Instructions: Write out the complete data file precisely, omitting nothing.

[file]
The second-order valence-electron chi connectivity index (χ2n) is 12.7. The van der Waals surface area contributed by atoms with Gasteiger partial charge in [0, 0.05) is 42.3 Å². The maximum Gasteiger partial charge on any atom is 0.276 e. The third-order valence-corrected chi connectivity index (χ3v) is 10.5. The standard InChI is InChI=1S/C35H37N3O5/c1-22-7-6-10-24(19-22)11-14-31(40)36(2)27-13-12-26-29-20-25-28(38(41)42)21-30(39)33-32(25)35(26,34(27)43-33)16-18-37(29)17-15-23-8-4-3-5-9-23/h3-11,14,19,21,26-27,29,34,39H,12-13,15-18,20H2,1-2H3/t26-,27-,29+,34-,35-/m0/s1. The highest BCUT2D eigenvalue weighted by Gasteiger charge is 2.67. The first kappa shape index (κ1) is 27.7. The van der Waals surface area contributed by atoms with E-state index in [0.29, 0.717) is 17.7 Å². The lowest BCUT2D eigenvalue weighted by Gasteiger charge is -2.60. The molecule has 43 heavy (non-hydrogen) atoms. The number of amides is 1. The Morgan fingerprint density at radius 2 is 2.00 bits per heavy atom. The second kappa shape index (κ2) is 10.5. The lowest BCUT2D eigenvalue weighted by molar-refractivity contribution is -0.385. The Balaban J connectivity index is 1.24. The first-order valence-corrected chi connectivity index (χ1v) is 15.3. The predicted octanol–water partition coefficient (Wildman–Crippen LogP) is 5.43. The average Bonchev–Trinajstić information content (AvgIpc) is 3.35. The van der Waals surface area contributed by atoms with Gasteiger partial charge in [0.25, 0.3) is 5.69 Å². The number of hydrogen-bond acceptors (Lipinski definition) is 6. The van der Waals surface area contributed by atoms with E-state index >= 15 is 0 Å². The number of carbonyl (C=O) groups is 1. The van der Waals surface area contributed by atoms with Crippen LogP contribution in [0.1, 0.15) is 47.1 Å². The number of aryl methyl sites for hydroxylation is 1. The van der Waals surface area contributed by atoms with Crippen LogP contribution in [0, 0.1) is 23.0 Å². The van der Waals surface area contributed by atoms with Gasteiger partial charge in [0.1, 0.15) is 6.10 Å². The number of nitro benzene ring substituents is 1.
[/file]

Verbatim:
The second-order valence-electron chi connectivity index (χ2n) is 12.7. The van der Waals surface area contributed by atoms with Gasteiger partial charge in [0, 0.05) is 42.3 Å². The maximum Gasteiger partial charge on any atom is 0.276 e. The third-order valence-corrected chi connectivity index (χ3v) is 10.5. The standard InChI is InChI=1S/C35H37N3O5/c1-22-7-6-10-24(19-22)11-14-31(40)36(2)27-13-12-26-29-20-25-28(38(41)42)21-30(39)33-32(25)35(26,34(27)43-33)16-18-37(29)17-15-23-8-4-3-5-9-23/h3-11,14,19,21,26-27,29,34,39H,12-13,15-18,20H2,1-2H3/t26-,27-,29+,34-,35-/m0/s1. The highest BCUT2D eigenvalue weighted by Gasteiger charge is 2.67. The first kappa shape index (κ1) is 27.7. The van der Waals surface area contributed by atoms with E-state index in [0.29, 0.717) is 17.7 Å². The lowest BCUT2D eigenvalue weighted by Gasteiger charge is -2.60. The molecule has 43 heavy (non-hydrogen) atoms. The number of amides is 1. The Morgan fingerprint density at radius 2 is 2.00 bits per heavy atom. The second kappa shape index (κ2) is 10.5. The lowest BCUT2D eigenvalue weighted by molar-refractivity contribution is -0.385. The Balaban J connectivity index is 1.24. The first-order valence-corrected chi connectivity index (χ1v) is 15.3. The predicted octanol–water partition coefficient (Wildman–Crippen LogP) is 5.43. The average Bonchev–Trinajstić information content (AvgIpc) is 3.35. The van der Waals surface area contributed by atoms with Gasteiger partial charge in [0.25, 0.3) is 5.69 Å². The number of hydrogen-bond acceptors (Lipinski definition) is 6. The van der Waals surface area contributed by atoms with E-state index >= 15 is 0 Å². The number of carbonyl (C=O) groups is 1. The van der Waals surface area contributed by atoms with Crippen LogP contribution in [0.1, 0.15) is 47.1 Å². The number of aryl methyl sites for hydroxylation is 1. The van der Waals surface area contributed by atoms with Crippen LogP contribution in [0, 0.1) is 23.0 Å². The van der Waals surface area contributed by atoms with Gasteiger partial charge in [0.1, 0.15) is 6.10 Å². The number of nitro benzene ring substituents is 1.